It is a topic that brings on emotionally charged debate across the nation, the world even, and often ends in gridlock and hard feelings. The best presidential candidate? The solution to rising healthcare costs? The employment crisis in America? Nope.
The decision schools are making about whether to serve peanut products in their cafeteria. And in rare instances, the decision to make the entire school peanut free.
I recently sat in a school board committee meeting dedicated to determining their stance on this hot topic. I had the opportunity to witness the emotion behind both sides of the argument, and to acknowledge the validity within each argument. I know these conversations are becoming increasingly common across the country as the incidence of food allergy among children is on the rise.
Let me share with you some of the conversations that took place, my take on them as an allergy parent, and some words of wisdom to anyone who must engage in either side of this conversation. Or at least my version of wisdom.
Diving right into the frenzy of emotion, I'll start by trying to capture the vantage point of the cafeteria workers and school nutrition staff who were present. Their first observation was that children rejected the taste of the soybutter product, and that allergic parents complained because it was not dairy free (the prepackaged sandwich version). They further expressed concern that children who were on a free lunch program counted on lunch being provided for them, and often would chose not to eat if peanut butter was not present as an option. There was genuine concern for the children choosing to be hungry rather than chose an alternative.
My take: It's true, there are students who will chose to be hungry. As a child on free lunch I regularly drank the milk, ate the canned fruit of the day, and threw the rest out. Think about the battles you have over dinner at home. Kids are picky. They can and will find something to put in their tummy to keep them from starving. Choosing to be hungry? It happens.
The difference here is that allergic children can not chose whether to have an allergic reaction or not. Choosing to be hungry will not kill a child, but an allergic reaction could. Also? Children don't learn to eat outside of their comfort zone by serving only foods within their comfort zone. The adapt only after repeated exposure and lack of ability to make the familiar choice.
Truthfully, I think the prepackaged Uncrustable is a perfect compromise. The school is already providing this. It takes preparation out of the school's kitchen, each sandwich is individually sealed and wrapped so the peanut butter within will not contaminate any other surface in the kitchen during food preparation or storage. Run with it, I say.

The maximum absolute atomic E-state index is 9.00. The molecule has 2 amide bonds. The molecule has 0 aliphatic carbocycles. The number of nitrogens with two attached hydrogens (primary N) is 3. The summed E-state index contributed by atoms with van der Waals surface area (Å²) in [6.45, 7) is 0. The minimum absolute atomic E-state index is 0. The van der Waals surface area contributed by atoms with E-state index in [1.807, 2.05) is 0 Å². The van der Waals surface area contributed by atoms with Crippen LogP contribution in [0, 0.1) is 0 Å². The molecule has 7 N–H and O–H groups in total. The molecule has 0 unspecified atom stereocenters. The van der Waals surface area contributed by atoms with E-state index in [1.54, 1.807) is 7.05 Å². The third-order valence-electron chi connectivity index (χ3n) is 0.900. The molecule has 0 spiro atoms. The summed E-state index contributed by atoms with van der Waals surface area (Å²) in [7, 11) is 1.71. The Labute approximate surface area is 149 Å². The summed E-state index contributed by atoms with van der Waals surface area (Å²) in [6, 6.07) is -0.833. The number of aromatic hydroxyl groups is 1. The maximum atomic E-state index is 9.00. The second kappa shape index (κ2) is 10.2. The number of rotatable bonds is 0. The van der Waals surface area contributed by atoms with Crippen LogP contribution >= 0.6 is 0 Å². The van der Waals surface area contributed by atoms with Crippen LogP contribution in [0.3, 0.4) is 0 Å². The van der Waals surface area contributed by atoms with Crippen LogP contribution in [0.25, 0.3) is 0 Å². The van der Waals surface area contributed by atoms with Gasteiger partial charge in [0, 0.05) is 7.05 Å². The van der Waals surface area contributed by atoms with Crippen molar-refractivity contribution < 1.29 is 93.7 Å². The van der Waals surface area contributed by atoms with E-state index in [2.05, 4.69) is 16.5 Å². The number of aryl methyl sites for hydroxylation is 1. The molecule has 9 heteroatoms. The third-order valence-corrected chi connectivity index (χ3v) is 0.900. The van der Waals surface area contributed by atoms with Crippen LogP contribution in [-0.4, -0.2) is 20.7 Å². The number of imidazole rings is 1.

The administrator present did not understand how serving peanut butter or not would make a significant impact, as students were still free to bring in their own peanut butter sandwich. Thus, peanut butter is still present and still a risk factor.
My take: Peanut butter in the food preparation area can lead to cross contamination of other foods as well as preparation areas, leading to unintentional allergen exposure and hard to trace reactions. Children who bring in their own lunch do not contaminate the food preparation, only their area of the table. There is still risk for allergic children, but it is not as great and is more easily managed.
One allergy parent brought up that the district had eliminated pork from it's menu in an effort to simplify the lunch process for those students who avoid pork due to religious preference. Cafeteria personnel were quick to point out this was a practical decision, as going through the ingredients present in each dish with each of the pork avoiding students was dramatically slowing progress through the lunch time, costing valuable eating time to be lost for many students.
My take: Eliminating food in order to save time seems like an illogical argument to me. It seems like an easy task to put a sign up by each food declaring it to be pork-free, so the children can identify on sight and not need to ask. In addition, no physical harm comes from accidental ingestion that is against a religious belief. Accidental ingestion of an allergen can stop the entire school while the EMS responds to a potentially serious allergic reaction. No disrespect intended, but these repercussions do not carry the same weight.
My final thoughts: I would never ask a school to ban an allergen. Ever. My daughter has multiple allergens, at varying degrees of severity. I know hundreds of allergy parents with so many different allergens. Tell me which school would ban dairy products to protect a child with a contact sensitive anaphylactic reaction. It really is a slippery slope, if you ban one child's allergen how can you say no to the parents of a child with a different allergen? It also harbors a false sense of security among staff when they feel the threat is not present, and they do not feel the need to be as vigilant in watching for reactions.
Instead, I prefer to work with each school to find safe accommodations for each child as an individual. Educate the staff about how to keep each student safe, put safety protocols in place to make it achievable.
If you have to enter into this conversation some things to remember: everyone has the same goal. Safe and healthy children. Try to take the emotion out of the conversation and discuss the facts, as the more emotion you bring to the conversation the less people are able to hear your message. Also, approach any meeting with an attitude of teamwork. Striving to find a win-win solution helps everyone benefit, and makes it more pleasant to work with you!